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Iowa's 4 Largest Universities Withdraw From NCATE

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The four largest universities in Iowa announced last week that they were removing their teacher-preparation programs from the national accreditation process.

In a joint statement, the presidents of all three of the public institutions in the state--the University of Northern Iowa, Iowa State University, and the University of Iowa--and the largest private one, Drake University, said they were pulling out of the National Council for Accreditation of Teacher Education because it does not facilitate self-improvement.

Moreover, the university presidents argued, the agency imposes a national system of accreditation that is "too prescriptive, time-consuming, and costly.''

The institutions' decision to withdraw from NCATE unleashed a barrage of protests from many in the education community. The move also caught educators off guard because Arthur E. Wise, the president of NCATE, had been scheduled to meet with representatives of the universities April 1 to discuss their concerns.

Mr. Wise and a number of leading Iowa educators said they were stunned by the announcement. "We are shocked to see such a pre-emptive action on the part of the Iowa university presidents,'' Mr. Wise said.

The criticisms voiced by the university presidents reflect an ongoing debate among teacher educators over the value of NCATE and its standards. Another indication of the controversy came last fall in West Virginia, where the state board of education announced it would no longer require teacher-training institutions to be accredited by NCATE. (See Education Week, Feb. 26, 1992.)

'Justifying the Status Quo'

None of the Iowa institutions has undergone NCATE's new, more rigorous process. While the presidents expressed confidence in their ability to meet the standards, others suggested they were retreating for fear they would not measure up.

In an interview, Constantine W. Curris, the president of the University of Northern Iowa, said the message the presidents were sending was that the benefits of the national accreditation process did not warrant the costs.

"We're spending an inordinate amount of time attempting to justify the status quo,'' said Mr. Curris. "Do we wish to commit our [resources] to the production of voluminous reports,'' he continued, "instead of focusing on the cutting edge of change?''

Peter E. Nathan, the vice president for academic affairs and dean of faculty at the University of Iowa, noted that his institution had long sought reforms within NCATE, but to no avail. "I despaired of [Mr. Wise] being able to hear us at that meeting,'' he said.

Martin Jischke, president of Iowa State, said he believed withdrawal from NCATE would improve the quality of education at his institution.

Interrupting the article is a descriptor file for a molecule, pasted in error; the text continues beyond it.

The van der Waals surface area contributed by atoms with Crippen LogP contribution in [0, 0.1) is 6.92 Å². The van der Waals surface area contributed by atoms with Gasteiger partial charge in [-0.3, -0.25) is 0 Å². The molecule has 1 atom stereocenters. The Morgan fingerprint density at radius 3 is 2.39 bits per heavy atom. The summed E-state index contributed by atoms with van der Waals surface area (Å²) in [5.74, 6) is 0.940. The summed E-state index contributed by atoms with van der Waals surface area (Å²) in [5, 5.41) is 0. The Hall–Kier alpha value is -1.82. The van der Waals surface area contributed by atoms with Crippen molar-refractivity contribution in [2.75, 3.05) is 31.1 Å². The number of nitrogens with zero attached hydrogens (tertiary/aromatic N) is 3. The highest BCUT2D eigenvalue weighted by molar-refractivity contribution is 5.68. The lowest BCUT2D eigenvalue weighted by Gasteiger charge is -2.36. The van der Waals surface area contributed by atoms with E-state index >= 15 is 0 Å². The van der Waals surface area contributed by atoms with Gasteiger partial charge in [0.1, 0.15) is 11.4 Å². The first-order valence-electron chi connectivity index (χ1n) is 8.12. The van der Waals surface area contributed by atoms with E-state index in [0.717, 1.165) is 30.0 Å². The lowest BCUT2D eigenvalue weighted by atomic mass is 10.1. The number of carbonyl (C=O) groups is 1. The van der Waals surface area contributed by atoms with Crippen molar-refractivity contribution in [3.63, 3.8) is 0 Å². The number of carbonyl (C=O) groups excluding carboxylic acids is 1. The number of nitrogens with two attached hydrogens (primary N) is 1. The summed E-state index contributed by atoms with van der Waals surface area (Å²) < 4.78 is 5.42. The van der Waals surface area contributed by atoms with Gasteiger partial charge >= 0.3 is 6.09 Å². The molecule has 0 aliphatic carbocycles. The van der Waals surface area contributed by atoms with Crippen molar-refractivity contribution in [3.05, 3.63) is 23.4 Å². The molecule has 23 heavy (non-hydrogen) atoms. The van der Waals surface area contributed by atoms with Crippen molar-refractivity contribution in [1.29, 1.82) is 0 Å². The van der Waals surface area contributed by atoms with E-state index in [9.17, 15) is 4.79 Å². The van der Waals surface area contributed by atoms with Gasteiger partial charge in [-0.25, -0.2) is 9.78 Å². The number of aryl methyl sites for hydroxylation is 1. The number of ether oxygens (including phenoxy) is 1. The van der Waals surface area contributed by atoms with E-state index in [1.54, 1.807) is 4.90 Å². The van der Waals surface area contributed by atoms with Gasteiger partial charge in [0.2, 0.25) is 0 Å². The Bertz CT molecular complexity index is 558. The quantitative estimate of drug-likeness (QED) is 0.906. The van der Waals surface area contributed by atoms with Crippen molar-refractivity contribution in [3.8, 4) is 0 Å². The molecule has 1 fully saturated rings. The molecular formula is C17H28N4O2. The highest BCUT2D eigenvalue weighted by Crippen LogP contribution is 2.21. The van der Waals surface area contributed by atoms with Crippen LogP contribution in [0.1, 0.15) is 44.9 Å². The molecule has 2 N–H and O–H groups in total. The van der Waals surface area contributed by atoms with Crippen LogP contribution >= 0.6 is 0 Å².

But other educators in the state made clear that they regarded the action as contrary to the best interests of students and teachers. The Iowa State Education Association, for one, has pledged to fight the move.

Cal Halliburton, vice chairman of the state board of educational examiners, called the action "a slap in the face to every classroom teacher in the state,'' while State Director of Education William L. Lepley said it constituted a "black eye for our state.''

"If teaching is ever going to be a profession, we have to have national standards to work from,'' said Mr. Lepley. "The presidents could not get away with this with any other profession.''

At the same time, Mr. Lepley noted that he would encourage NCATE to listen to the institutions' concerns, many of which he considers to be legitimate. "If those universities have made this major a decision, I think that accrediting agency better listen to gain insights.''

State Response Possible

The state board of education has the authority to require NCATE approval, although Mr. Lepley said he would not urge that step.

Representative C. Arthur Ollie, chairman of the House education committee, said he will watch how the state board handles the situation before considering a legislative response. "Any time you give the perception you are backing away from quality is cause for concern,'' he said.

The board of educational examiners, which licenses teachers, also could issue a rule requiring that teacher applicants be graduates of accredited institutions, according to Mr. Halliburton.

Mr. Halliburton, a classroom teacher, also criticized the presidents for making the decision without holding a public forum.

But Mr. Nathan said university officials had conferred with deans and faculty.

During a series of meetings that began in the fall, faculty at the University of Northern Iowa expressed their views that the institution should continue in NCATE. A petition to that effect is being circulated.

"I think it's a real setback for teacher education in Iowa,'' said Peggy Ishler, the head of curriculum and instruction for the university. "That does take us out of the national arena.''

The decision was made by the presidents based on their interpretation of the factors involved in providing a high-quality program, said Thomas Switzer, the dean of education at Northern Iowa.

Mr. Switzer said his initial assessment is that the action will have minimal impact on his school's graduates. But he noted that the day after the announcement a superintendent in Missouri told him the move would cause a problem because the Missouri district preferred to hire teachers from NCATE-accredited programs.

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